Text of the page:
There is a project, led by the University of Queensland, that will benefit farmers and industry as new pineapple varieties are being developed that grow more reliably and predictably.
Professor Jimmy Botella from UQ’s School of Agriculture and Food Sciences and his team have received $575,000 of Australian Government research funding to address the biggest issue affecting pineapple farming’s viability.
“Premature flowering of pineapple plants can lead to a highly erratic pineapple supply, both in Australia and internationally,” Professor Botella said. “It’s bad for the long-term sustainability of the industry, but luckily, new technologies offer new solutions. Our new research will aim to help Australia’s pineapple farming industry, by developing a breed of pineapple resistant to premature flowering.”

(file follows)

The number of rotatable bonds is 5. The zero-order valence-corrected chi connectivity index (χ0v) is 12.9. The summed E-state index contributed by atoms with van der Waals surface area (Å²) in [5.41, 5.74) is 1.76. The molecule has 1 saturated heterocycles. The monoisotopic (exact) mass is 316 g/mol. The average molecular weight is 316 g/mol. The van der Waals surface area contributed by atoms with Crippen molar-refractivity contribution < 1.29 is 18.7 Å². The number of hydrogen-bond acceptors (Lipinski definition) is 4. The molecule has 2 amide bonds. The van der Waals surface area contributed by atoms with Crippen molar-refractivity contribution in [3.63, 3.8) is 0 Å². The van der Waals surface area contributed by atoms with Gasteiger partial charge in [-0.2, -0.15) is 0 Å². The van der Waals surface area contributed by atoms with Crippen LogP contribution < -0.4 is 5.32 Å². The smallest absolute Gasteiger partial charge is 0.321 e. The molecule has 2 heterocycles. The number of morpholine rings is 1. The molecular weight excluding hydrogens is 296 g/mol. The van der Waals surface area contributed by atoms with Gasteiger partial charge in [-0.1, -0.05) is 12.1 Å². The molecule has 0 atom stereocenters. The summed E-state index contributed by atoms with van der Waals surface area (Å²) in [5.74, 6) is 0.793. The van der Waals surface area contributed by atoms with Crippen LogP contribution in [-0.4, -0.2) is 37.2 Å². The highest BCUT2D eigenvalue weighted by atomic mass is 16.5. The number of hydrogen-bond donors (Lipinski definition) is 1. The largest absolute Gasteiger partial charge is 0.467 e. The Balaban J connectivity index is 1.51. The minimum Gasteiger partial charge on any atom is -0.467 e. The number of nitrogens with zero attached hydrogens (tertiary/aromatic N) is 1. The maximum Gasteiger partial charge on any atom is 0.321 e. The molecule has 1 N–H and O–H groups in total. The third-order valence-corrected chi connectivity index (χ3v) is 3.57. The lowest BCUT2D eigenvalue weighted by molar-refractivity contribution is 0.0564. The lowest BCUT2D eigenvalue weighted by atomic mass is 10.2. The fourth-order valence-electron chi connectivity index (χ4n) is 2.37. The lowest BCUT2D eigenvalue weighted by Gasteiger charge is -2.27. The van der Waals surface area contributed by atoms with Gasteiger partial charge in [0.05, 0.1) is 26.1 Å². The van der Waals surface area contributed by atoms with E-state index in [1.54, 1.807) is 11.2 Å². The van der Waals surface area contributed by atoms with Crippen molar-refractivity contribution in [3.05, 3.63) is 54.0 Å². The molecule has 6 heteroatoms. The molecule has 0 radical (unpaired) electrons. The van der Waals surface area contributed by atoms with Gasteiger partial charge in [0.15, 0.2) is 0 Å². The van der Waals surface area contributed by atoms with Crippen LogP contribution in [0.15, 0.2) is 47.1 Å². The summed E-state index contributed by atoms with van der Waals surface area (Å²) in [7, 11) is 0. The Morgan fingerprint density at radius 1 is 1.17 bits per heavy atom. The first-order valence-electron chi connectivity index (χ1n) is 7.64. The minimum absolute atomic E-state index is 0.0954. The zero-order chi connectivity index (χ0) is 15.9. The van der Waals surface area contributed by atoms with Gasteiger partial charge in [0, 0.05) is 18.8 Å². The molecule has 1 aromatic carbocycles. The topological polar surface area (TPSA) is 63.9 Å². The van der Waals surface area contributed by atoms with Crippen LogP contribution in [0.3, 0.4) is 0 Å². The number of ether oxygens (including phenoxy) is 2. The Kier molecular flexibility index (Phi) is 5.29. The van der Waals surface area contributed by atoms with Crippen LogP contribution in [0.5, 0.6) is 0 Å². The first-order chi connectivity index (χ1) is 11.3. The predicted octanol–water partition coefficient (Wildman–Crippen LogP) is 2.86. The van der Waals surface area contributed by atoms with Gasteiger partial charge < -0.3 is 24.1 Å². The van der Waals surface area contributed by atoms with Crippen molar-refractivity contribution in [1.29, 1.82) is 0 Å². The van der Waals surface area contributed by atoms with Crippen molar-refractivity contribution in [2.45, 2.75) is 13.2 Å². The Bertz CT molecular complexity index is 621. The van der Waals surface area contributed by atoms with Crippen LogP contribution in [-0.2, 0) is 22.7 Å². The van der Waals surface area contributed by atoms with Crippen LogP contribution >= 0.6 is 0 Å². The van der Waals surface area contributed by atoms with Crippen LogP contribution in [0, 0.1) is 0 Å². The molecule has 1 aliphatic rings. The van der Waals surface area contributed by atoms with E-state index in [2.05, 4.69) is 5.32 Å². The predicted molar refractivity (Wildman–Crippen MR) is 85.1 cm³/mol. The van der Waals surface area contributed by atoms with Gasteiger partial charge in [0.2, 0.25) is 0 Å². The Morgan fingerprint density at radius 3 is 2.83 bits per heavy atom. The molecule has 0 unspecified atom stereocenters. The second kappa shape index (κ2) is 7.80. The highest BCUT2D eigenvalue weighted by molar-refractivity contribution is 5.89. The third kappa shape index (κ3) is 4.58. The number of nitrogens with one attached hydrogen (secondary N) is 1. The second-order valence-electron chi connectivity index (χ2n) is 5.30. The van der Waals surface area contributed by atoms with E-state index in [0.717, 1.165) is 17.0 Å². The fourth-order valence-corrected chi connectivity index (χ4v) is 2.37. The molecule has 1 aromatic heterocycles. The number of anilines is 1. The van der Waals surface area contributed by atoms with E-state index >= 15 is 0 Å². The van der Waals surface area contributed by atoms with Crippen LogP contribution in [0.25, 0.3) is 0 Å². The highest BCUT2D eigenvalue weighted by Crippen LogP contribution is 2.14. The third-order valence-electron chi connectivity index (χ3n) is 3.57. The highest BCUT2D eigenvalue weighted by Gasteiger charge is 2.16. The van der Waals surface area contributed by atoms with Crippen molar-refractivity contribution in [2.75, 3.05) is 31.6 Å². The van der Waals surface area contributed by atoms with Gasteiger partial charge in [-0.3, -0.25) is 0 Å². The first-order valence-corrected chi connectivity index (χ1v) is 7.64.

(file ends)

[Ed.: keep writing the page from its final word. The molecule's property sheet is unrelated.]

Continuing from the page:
Professor Botella believes the research has the potential to significantly improve Australia, and the world’s, pineapple production, with concrete benefits to consumers and industry.
“This has the potential to transform the industry,” he said. “It will create highly planned and managed production for producers and consumers, and eventually, the ability for pineapple growers to expand their reach into new domestic and international markets. And farmers using these varieties can also expect to increase their production, improving their bottom line.”
“We’re hoping our research is a boon for producers, for workers and for the economy. The majority of Australian pineapples are grown in Queensland, so it’s only fitting that University of Queensland-led research is strengthening the pineapple industry.”